Study-Unit Description

Study-Unit Description


CODE DST5101

 
TITLE International Relations

 
LEVEL 05 - Postgraduate Modular Diploma or Degree Course

 
ECTS CREDITS 10

 
DEPARTMENT Diplomatic Studies

 
DESCRIPTION This study-unit gives students a grasp of the most important debates and issues characterizing the field. In addition, the study-unit will enhance the students’ general analytical abilities, study skills, organizational and writing skills. During the 2nd semester the study-unit examines current issues of International Relations. It consists of case studies and presentations on topics dealing with the challenges of international organizations, regional cooperative arrangements, minorities, human rights, peacekeeping, conflict prevention and conflict resolution.

Study-unit Aims

The aims of this study-unit is:

1) to introduce students to a broad range of theoretical perspectives in international relations and further their knowledge of this discipline;
2) to introduce the students to a broad range of theoretical perspectives in contemporary security studies;
3) to analyse with the students a range of case studies and contemporary issues.

Learning Outcomes

1. Knowledge & Understanding:
By the end of the study-unit the student will be able to:

1) Demonstrate an understanding of theories of International Relations;
2) Comprehend theories of Security Studies;
3) Analyse current events and case studies;
4) Comprehend theories of regionalism with a specific focus on relations in the Mediterranean;
5) Specialize on conflict resolution theories and case studies in the Mediterranean.

2. Skills:
By the end of the study-unit the student will be able to:

Enhance the following skills:

1) Writing skills;
2) Analytical skills;
3) Diplomatic skills;
4) Negotiating skills;
5) Debating skills.

Main Text/s and any supplementary readings

Main Texts:
All main texts are available at MEDAC Library

Calleya, S. “Euro-Mediterranean Relations in the twenty-first century” in Evaluating Euro-Mediterranean Relations, Routledge, 2005.
Baylis, J. & S. Smith. The Globalization of World Politics, [latest edition]. Oxford, 2005.
Bailes, Alyson. The World of Security and Preace Research in a 40 year perspective, SIPRI 2006.
Nye, J. The Paradox of American Power, Oxford University Press, 2002.

Supplementary readings:

Barry, B. The United States and the Great Powers, Polity Press, 2004.
Kegley C.W. & E.R. Wittkopf. World Politics, Trend and Transformation, [latest edition]. Thomson & Wadsworth, 2006.
Butler, M. International Conflict Management, London: Routledge, 2009, Chapter 2, 'The Changing Mature of Security'.
Chomsky, Noam. Pirates and Emperors, Old and New: International Terrorism in the New World, South End Press, 2003.
Collins, A. Contemporary Security Studies, Oxford: Oxford University Press, 2010, Chapters 2, 3 and 4 (Realism, Liberalism and Social Constructivism), pp. 13-68.
Daadler, I. & J. Lindsay. America Unbound. John Wiley & Sons Inc, 2005.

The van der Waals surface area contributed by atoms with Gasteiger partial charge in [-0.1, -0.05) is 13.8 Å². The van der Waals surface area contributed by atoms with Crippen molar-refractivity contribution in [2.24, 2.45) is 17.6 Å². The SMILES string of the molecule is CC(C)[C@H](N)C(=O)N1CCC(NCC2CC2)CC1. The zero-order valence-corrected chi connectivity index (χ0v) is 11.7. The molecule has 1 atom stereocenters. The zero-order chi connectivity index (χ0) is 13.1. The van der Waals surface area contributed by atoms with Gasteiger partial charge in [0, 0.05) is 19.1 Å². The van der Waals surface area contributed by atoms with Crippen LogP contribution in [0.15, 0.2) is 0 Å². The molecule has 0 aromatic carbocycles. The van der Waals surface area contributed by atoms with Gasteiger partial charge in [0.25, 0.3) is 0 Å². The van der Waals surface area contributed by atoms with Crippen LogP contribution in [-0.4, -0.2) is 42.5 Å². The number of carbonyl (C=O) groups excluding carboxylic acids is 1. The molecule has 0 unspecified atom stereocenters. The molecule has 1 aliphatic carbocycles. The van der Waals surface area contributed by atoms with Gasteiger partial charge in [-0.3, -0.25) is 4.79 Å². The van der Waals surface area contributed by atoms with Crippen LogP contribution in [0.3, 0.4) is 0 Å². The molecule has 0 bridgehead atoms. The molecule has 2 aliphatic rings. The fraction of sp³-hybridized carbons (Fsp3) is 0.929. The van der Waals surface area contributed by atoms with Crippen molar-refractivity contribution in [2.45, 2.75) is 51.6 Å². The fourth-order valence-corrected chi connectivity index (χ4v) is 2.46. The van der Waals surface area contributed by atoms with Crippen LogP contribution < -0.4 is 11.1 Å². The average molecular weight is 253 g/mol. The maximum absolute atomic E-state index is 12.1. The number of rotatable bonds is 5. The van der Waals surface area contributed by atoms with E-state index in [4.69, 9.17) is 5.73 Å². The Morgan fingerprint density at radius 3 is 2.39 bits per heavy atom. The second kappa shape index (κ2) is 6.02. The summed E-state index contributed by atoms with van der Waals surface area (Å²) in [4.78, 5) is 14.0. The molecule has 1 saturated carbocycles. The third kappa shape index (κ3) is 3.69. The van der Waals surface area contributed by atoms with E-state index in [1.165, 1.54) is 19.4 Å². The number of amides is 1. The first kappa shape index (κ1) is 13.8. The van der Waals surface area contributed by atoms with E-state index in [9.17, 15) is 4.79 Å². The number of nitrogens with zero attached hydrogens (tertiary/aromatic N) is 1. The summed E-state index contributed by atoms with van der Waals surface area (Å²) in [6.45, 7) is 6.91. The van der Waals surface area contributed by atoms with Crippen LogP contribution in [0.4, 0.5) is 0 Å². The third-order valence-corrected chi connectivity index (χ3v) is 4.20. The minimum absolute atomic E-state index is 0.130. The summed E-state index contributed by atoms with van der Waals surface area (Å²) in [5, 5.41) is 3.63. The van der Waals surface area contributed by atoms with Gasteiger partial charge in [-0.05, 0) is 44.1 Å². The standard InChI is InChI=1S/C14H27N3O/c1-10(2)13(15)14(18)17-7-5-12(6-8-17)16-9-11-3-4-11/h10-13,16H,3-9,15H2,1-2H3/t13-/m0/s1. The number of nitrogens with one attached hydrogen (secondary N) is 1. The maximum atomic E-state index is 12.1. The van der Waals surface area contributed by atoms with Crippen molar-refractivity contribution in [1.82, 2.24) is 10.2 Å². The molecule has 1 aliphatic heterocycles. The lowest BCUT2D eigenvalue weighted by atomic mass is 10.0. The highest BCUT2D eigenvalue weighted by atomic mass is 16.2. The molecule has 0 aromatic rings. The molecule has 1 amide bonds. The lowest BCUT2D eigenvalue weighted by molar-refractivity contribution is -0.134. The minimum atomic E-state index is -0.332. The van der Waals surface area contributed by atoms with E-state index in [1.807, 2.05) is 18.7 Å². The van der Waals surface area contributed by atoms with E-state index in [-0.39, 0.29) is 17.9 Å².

Gurr, T. R., Chapter 9 'Minorities, Nationalists and Islamists: Managing Communal Conflict', in 'The Twenty-first Century', in Chester et al., (ed), Leashing the Dogs of War: Conflict Management in a Divided War, Washington D.C., 2007, pp. 131-160.
Hough, Understanding Global Security, Chapter 2, 'Military threats to security from states' and Chapter 3, ' Military threats to security from non-state actors', pp. 21-82.
Hungtington, S. P. The Clash of Civilizations? Foreign Affairs, 72, Summer 1993.
Kagan, Robert. Paradise and Power. Atlantic Books, 2004.
Levy, J. S., 'International Sources of Interstate and Intrastate War', in Chester et al., (ed), Leashing the Dogs of War: Conflict Management in a Divided War, Washington D.C., 2007, PP. 17-32.
Renner, M. Fighting for Survival: Environmental Decline, Social Conflict and the New Age Insecurity. London: Earthscan Publications, 1997, Chapter 1, 'The Transformation of Security', pp. 17-31.
Zartmann I. W., 'Toward the Resolution of International Conflicts', in Zartmann et al., 'Peacemaking in International Conflict: Methods and Techniques', Washington D.C., United States Institute of Peace, 2007, pp. 3-24.

 
STUDY-UNIT TYPE Lecture

 
METHOD OF ASSESSMENT
Assessment Component/s Assessment Due Resit Availability Weighting
Examination (3 Hours) SEM1 Yes 40%
Examination (3 Hours) SEM2 Yes 60%

 
LECTURER/S Stephen Calleya (Co-ord.)
Monika Wohlfeld

 
The University makes every effort to ensure that the published Courses Plans, Programmes of Study and Study-Unit information are complete and up-to-date at the time of publication. The University reserves the right to make changes in case errors are detected after publication.
The availability of optional units may be subject to timetabling constraints.
Units not attracting a sufficient number of registrations may be withdrawn without notice.
It should be noted that all the information in the description above applies to study-units available during the academic year 2020/1. It may be subject to change in subsequent years.

https://www.um.edu.mt/course/studyunit